Organisations in Japan urged to consider wage hikes exceeding 4%

As inflation outpaces the highest pay hike in 31 years, Japanese labour unions demand substantial wage increases in the coming year.
By: | November 8, 2023

Keidanren, Japan’s biggest business lobby, is calling on major organisations to consider wage increases with “enthusiasm and determination stronger than this year”, signalling its intention to seek pay hikes of over 4% in the upcoming annual wage negotiations.

This move comes amid rising inflation and a growing consensus that organisations in Japan need to do more to boost wages and support consumer spending.

The average pay hike at major member organisations this year stood at 3.99%, the highest in 31 years. However, with prices rising at a faster pace, labour unions are calling for even higher wage increases next year. Rengo, Japan’s largest labour union, has said it will demand a pay hike of at least 5%, while UA Zensen, the country’s largest industrial union, is seeking a total wage increase of 6%.

The draft guidelines of Keidanren (Japan Business Federation) do not include a specific numerical target for wage increases. However, it did define 2024 as “an extremely important year to attain sustainable wage growth”. The guideline also emphasised the importance of pay-scale increases, which can provide a more permanent boost to employees’ incomes than one-off bonuses.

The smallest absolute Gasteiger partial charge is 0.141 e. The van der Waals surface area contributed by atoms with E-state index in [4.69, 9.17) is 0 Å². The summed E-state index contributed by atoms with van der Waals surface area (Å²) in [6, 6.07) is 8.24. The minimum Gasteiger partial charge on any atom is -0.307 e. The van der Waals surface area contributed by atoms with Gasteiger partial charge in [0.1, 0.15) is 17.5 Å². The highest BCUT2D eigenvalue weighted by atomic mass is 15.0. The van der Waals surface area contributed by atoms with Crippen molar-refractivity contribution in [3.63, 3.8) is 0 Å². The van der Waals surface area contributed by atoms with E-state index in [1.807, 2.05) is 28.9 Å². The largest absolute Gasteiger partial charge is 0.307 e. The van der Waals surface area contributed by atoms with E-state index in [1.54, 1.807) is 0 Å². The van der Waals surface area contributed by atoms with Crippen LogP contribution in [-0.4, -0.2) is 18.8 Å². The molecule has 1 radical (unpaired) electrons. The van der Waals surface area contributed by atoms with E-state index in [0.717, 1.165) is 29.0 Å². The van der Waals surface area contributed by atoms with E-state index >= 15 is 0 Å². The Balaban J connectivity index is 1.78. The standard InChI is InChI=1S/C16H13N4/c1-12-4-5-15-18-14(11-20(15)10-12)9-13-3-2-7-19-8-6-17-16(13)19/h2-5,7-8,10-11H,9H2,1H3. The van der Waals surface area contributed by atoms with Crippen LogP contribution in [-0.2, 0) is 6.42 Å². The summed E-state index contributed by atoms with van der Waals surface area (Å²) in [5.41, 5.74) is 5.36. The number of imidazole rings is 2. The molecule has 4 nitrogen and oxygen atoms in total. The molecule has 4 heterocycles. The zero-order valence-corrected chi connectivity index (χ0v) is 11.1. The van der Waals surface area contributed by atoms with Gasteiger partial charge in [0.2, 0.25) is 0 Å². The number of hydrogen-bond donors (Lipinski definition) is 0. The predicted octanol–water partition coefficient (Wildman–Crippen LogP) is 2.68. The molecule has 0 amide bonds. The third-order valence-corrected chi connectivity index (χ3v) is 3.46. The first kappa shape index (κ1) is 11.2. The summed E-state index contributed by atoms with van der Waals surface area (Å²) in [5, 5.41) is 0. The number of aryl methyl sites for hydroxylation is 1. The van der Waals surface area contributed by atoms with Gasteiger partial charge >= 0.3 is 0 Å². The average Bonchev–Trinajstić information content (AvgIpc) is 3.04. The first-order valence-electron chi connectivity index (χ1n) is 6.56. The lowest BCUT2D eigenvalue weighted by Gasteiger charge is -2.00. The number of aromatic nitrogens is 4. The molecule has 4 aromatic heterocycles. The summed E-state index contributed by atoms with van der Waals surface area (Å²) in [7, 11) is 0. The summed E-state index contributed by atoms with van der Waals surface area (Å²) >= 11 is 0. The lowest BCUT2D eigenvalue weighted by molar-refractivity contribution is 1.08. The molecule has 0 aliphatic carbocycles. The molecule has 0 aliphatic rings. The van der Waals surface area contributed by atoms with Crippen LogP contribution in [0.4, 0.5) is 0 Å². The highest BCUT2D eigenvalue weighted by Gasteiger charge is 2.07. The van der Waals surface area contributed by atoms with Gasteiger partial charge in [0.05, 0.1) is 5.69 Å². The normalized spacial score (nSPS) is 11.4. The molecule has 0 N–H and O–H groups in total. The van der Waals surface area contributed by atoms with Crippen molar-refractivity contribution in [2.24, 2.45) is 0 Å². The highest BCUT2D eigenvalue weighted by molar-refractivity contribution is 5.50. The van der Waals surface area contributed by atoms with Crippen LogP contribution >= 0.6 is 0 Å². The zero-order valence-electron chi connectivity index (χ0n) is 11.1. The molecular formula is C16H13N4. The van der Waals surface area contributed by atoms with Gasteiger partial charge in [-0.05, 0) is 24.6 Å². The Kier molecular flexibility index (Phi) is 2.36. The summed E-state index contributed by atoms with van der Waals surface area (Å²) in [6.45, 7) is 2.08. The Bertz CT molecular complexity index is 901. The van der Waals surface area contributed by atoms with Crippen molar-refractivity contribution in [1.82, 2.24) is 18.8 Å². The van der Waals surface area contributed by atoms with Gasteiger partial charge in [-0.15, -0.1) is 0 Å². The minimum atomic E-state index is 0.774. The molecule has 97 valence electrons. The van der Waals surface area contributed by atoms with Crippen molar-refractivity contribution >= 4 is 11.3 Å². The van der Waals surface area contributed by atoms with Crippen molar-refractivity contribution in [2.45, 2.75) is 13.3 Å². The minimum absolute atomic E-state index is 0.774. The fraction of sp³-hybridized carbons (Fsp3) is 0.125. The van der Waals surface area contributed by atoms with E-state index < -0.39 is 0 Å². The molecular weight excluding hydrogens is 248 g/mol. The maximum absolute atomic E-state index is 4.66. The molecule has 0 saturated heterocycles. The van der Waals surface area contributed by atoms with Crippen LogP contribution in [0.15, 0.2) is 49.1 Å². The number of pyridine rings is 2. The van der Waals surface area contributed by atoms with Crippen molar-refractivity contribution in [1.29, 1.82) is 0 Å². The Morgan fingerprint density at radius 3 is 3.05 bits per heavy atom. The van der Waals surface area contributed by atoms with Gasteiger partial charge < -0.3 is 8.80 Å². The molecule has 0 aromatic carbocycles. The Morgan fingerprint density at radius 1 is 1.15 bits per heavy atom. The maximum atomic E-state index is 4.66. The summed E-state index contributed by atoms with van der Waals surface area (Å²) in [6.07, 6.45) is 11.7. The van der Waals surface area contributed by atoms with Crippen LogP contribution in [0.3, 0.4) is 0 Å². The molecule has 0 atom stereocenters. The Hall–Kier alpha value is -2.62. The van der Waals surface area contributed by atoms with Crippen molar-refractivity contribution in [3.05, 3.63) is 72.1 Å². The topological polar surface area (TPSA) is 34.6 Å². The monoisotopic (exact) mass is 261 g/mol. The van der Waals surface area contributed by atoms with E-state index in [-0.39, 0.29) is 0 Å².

READ MORE: Japan’s labour union pushes for pay hike in 2024

In addition to calling for higher wages, Keidanren is also urging the government and the Bank of Japan to steer monetary policy towards realising an appropriate level of inflation. The central bank has a target of 2% inflation, but prices have been rising at a faster pace in recent months, driven by factors such as the war in Ukraine and the yen’s depreciation.

The guideline further emphasised the significance of wage hikes at small and midsize organisations, which employ nearly 70% of Japan’s workforce, in building momentum for wage increases across the nation, reported The Japan Times